OPINION

Currency crossfire

The weakening rupee is anopportunity to boost exports

For the Indian rupee, already grappling with high crude oil prices and the growing heft of the U.S. dollar, the latest shock has come from a most unexpected quarter. The currency, which was valued at 63.84 to the dollar at the end of 2017, briefly crossed the 70-mark in early trading on Tuesday, on account of the fall in the Turkish lira. The lira has slipped 40% against the U.S. dollar this year, but a bulk of that decline took place over just two days (16% last Friday and another 6.7% on Monday). There are many factors at play for Turkey’s currency crisis, including its standoff with the U.S. The Trump administration has just sanctioned Turkey’s Justice and Interior Ministers and plans to double punitive tariffs on steel and aluminium imports from the NATO member-country. Relations between the U.S. and Turkey are tense, with Washington refusing to hand over an Islamic cleric charged by the Recep Tayyip Erdoğan government of masterminding the failed military coup in 2016. A few days ago, a potential bilateral deal to end Turkey’s continued detention of an American pastor and the incarceration by the U.S. of a Turkish banker collapsed. Beyond the bilateral consequences, the crash of the lira has had a ripple effect on most emerging market currencies, catching policy-makers off guard. The South African rand, for instance, on Monday had its biggest single-day fall in a decade.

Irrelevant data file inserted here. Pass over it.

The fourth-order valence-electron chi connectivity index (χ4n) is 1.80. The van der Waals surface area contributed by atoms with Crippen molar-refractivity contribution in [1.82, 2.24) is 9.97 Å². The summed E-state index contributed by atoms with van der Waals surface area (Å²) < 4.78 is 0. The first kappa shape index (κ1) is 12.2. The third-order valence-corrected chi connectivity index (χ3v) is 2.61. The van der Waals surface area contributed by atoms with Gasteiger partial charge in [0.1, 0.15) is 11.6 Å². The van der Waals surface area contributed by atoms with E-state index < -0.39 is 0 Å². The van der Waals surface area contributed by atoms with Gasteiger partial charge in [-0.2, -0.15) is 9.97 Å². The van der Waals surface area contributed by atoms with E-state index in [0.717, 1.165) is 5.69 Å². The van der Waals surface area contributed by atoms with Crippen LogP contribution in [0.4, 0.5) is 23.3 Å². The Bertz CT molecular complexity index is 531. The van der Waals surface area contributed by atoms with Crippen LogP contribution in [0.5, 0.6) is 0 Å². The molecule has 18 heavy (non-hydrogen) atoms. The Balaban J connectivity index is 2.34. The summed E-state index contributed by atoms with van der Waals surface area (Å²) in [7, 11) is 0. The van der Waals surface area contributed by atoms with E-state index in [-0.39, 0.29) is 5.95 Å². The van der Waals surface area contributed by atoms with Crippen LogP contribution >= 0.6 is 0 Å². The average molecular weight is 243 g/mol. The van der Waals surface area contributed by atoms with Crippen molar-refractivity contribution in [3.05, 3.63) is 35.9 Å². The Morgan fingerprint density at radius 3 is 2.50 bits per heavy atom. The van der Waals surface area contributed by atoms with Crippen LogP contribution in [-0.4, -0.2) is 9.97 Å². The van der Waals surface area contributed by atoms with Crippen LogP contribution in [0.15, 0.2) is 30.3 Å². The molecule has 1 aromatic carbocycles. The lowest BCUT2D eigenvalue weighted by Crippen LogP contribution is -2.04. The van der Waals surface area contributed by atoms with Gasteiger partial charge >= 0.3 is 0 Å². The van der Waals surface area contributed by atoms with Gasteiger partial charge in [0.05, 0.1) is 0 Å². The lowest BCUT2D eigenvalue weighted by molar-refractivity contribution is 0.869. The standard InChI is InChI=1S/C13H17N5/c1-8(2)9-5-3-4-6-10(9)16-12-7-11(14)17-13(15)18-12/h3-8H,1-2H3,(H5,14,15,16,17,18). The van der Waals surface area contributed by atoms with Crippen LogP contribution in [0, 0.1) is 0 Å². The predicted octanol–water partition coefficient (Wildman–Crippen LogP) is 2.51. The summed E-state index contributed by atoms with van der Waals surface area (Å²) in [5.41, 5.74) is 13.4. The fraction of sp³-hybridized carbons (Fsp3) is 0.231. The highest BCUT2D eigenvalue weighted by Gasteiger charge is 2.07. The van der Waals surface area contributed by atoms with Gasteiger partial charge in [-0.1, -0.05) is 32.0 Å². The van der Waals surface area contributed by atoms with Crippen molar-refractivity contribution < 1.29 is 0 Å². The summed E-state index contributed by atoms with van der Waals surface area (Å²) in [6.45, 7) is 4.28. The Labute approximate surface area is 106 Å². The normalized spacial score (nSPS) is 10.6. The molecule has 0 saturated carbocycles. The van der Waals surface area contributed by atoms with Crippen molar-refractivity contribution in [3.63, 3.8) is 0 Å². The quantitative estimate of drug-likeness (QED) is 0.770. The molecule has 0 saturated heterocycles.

In contrast, the rupee’s fall from about Rs. 68.5 to Rs. 70 appears minor. The stock markets, which tumbled on Monday as the currency weakened, seemed to take the rupee’s slide in their stride on Tuesday, with the Sensex rising by half a percentage point. There is in fact no need to panic on account of the rupee. Barring the gradual decline in its value this year, the Indian currency has been fairly stable over 2016 and 2017; with inflation being higher than in developed countries, its purchasing power at home has been falling. As former Chief Economic Adviser Kaushik Basu said last week, the rupee’s correct value may be closer to 70-71 to the dollar, and achieving that level will boost job-creating sectors like exports that have severely underperformed in recent years. In addition, with foreign exchange reserves currently around $400 billion, India is comfortably placed. With both consumer and wholesale price inflation easing in July, the Reserve Bank of India, which has only intervened sparingly in the forex market so far, may have room to hold off on a growth-debilitating rate hike in October. The global flight to safety towards the Japanese yen and the U.S. dollar and the prospect of higher oil prices remain risks. But India is better-placed than most other emerging economies to use this tumult as an opportunity, instead of seeing it as a calamity.

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